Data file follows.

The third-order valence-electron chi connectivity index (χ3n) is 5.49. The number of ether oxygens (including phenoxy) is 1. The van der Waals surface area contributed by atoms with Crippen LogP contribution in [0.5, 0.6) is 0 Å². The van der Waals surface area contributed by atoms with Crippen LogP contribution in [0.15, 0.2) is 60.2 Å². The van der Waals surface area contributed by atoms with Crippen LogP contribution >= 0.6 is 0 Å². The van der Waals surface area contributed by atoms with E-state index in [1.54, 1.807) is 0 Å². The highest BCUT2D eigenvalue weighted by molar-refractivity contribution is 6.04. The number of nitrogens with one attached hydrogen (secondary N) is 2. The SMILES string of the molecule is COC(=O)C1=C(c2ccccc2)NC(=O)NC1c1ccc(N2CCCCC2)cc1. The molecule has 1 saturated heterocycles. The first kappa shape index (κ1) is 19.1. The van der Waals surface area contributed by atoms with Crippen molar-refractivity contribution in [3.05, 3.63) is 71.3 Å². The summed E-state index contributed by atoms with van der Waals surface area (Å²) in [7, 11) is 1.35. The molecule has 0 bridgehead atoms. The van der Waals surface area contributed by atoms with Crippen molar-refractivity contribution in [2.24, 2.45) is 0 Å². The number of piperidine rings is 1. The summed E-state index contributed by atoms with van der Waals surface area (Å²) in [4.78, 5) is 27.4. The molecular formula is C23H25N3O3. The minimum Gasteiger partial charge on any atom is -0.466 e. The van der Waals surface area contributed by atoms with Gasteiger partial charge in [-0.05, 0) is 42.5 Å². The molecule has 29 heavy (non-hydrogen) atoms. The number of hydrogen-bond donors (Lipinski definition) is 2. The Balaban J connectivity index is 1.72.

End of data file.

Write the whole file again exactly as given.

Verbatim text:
The third-order valence-electron chi connectivity index (χ3n) is 5.49. The number of ether oxygens (including phenoxy) is 1. The van der Waals surface area contributed by atoms with Crippen LogP contribution in [0.5, 0.6) is 0 Å². The van der Waals surface area contributed by atoms with Crippen LogP contribution in [0.15, 0.2) is 60.2 Å². The van der Waals surface area contributed by atoms with Crippen LogP contribution >= 0.6 is 0 Å². The van der Waals surface area contributed by atoms with E-state index in [1.54, 1.807) is 0 Å². The highest BCUT2D eigenvalue weighted by molar-refractivity contribution is 6.04. The number of nitrogens with one attached hydrogen (secondary N) is 2. The SMILES string of the molecule is COC(=O)C1=C(c2ccccc2)NC(=O)NC1c1ccc(N2CCCCC2)cc1. The molecule has 1 saturated heterocycles. The first kappa shape index (κ1) is 19.1. The van der Waals surface area contributed by atoms with Crippen molar-refractivity contribution in [3.05, 3.63) is 71.3 Å². The summed E-state index contributed by atoms with van der Waals surface area (Å²) in [7, 11) is 1.35. The molecule has 0 bridgehead atoms. The van der Waals surface area contributed by atoms with Crippen molar-refractivity contribution in [2.24, 2.45) is 0 Å². The number of piperidine rings is 1. The summed E-state index contributed by atoms with van der Waals surface area (Å²) in [4.78, 5) is 27.4. The molecular formula is C23H25N3O3. The minimum Gasteiger partial charge on any atom is -0.466 e. The van der Waals surface area contributed by atoms with Gasteiger partial charge in [-0.05, 0) is 42.5 Å². The molecule has 29 heavy (non-hydrogen) atoms. The number of hydrogen-bond donors (Lipinski definition) is 2. The Balaban J connectivity index is 1.72.